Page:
“Poets ought to learn how to present work as well as produce it,” says Joe Weil, who shares some invaluable Tips for Doing a Poetry Reading. (Bonus: our own Janet Potter offers a tutorial on the appropriate way to introduce an author [or poet] before their reading.)
Writer’s block: the eternal struggle, right? Thankfully, Ted Scheinman asked some of his favorite writers for their remedies, and he compiled them into a helpful list. “Do try these solutions, alone or in combination,” he urges. “’Mix and match’ is the cry.” (Related: You can also check out the “daily routines of famous creative people” for inspiration, as well.)
Parentheses aren't just the mark of a lazy or verbose writer. They can also bracket personal pain in a narrative. At The New York Review of Books, Christopher Benfey explores the power of the parenthetical detail, such as Lolita's "My very photogenic mother died in a freak accident (picnic, lightning) when I was three." Pair with: Vulture's "The 5 Best Punctuation Marks in Literature."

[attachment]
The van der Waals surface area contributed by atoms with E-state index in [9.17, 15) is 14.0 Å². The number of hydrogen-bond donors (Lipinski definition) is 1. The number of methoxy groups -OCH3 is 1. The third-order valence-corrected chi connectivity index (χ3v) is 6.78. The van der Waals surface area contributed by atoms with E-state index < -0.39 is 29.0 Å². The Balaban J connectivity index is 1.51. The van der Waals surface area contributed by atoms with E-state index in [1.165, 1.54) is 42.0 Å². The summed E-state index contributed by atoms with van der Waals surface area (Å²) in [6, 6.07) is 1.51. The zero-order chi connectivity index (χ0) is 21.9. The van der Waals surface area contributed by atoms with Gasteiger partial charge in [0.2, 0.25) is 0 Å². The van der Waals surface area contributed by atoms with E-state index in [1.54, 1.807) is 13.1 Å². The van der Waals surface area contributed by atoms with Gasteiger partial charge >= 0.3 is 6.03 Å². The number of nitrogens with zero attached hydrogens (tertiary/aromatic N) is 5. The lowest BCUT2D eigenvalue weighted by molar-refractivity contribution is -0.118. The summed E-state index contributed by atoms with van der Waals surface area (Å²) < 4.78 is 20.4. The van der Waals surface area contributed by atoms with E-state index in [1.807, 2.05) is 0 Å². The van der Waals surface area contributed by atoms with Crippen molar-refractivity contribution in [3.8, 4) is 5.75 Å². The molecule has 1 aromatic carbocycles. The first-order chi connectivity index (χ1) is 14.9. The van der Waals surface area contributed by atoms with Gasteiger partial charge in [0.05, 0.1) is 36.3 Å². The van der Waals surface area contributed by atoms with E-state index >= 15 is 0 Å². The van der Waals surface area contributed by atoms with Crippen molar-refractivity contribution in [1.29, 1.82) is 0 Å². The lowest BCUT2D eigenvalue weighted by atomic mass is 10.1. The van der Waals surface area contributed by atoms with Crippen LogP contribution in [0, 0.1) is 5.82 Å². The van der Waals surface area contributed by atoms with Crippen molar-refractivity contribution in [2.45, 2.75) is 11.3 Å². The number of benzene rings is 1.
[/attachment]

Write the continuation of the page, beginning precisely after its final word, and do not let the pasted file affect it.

Amazon released their annual Best Books of the Year: Top 100 in Print list today (as well as a free and helpful Reader’s Guide), and numerous Millions favorites made the cut. Both George Saunders’s Tenth of December and Philipp Meyer’s The Son cracked the top 10. We reviewed both here and here, respectively. Other notable books boasting extensive Millions coverage include Meg Wolitzer’s The Interestings (review), George Packer’s The Unwinding (review), Eleanor Catton’s The Luminaries (review), Dave Eggers’s The Circle (review), James Salter’s All That Is (review), Karen Russell’s Vampires in the Lemon Grove (interview), Stuart Nadler’s Wise Men (review), Colum McCann’s TransAtlantic (review), and Colm Tóibín’s The Testament of Mary (review). Meanwhile, the top spot belongs to Donna Tartt’s The Goldfinch.